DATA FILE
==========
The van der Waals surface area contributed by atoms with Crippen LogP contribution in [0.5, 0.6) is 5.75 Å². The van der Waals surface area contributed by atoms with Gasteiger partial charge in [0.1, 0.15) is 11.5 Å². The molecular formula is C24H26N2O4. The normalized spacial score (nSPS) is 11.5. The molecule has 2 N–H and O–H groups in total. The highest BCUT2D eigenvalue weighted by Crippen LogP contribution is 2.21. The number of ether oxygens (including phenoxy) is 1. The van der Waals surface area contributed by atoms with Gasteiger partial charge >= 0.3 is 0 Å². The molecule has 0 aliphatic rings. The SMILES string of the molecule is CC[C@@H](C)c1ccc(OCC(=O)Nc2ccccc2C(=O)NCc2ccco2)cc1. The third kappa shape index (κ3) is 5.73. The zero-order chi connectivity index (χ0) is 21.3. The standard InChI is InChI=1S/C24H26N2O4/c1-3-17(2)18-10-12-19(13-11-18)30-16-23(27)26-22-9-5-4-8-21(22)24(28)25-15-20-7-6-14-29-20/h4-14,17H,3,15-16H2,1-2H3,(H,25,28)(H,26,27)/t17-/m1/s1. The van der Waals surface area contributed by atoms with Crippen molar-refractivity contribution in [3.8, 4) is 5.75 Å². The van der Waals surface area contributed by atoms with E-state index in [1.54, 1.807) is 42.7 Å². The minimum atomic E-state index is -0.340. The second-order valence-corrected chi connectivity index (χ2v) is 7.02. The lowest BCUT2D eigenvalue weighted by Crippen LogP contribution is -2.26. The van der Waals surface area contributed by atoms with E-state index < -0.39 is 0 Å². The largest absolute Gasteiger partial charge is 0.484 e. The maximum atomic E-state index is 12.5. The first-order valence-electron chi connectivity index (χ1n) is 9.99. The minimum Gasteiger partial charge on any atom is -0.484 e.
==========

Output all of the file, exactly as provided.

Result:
The van der Waals surface area contributed by atoms with Crippen LogP contribution in [0.5, 0.6) is 5.75 Å². The van der Waals surface area contributed by atoms with Gasteiger partial charge in [0.1, 0.15) is 11.5 Å². The molecular formula is C24H26N2O4. The normalized spacial score (nSPS) is 11.5. The molecule has 2 N–H and O–H groups in total. The highest BCUT2D eigenvalue weighted by Crippen LogP contribution is 2.21. The number of ether oxygens (including phenoxy) is 1. The van der Waals surface area contributed by atoms with Gasteiger partial charge >= 0.3 is 0 Å². The molecule has 0 aliphatic rings. The SMILES string of the molecule is CC[C@@H](C)c1ccc(OCC(=O)Nc2ccccc2C(=O)NCc2ccco2)cc1. The third kappa shape index (κ3) is 5.73. The zero-order chi connectivity index (χ0) is 21.3. The standard InChI is InChI=1S/C24H26N2O4/c1-3-17(2)18-10-12-19(13-11-18)30-16-23(27)26-22-9-5-4-8-21(22)24(28)25-15-20-7-6-14-29-20/h4-14,17H,3,15-16H2,1-2H3,(H,25,28)(H,26,27)/t17-/m1/s1. The van der Waals surface area contributed by atoms with Crippen molar-refractivity contribution in [3.8, 4) is 5.75 Å². The van der Waals surface area contributed by atoms with E-state index in [1.54, 1.807) is 42.7 Å². The minimum atomic E-state index is -0.340. The second-order valence-corrected chi connectivity index (χ2v) is 7.02. The lowest BCUT2D eigenvalue weighted by Crippen LogP contribution is -2.26. The van der Waals surface area contributed by atoms with E-state index < -0.39 is 0 Å². The largest absolute Gasteiger partial charge is 0.484 e. The maximum atomic E-state index is 12.5. The first-order valence-electron chi connectivity index (χ1n) is 9.99. The minimum Gasteiger partial charge on any atom is -0.484 e.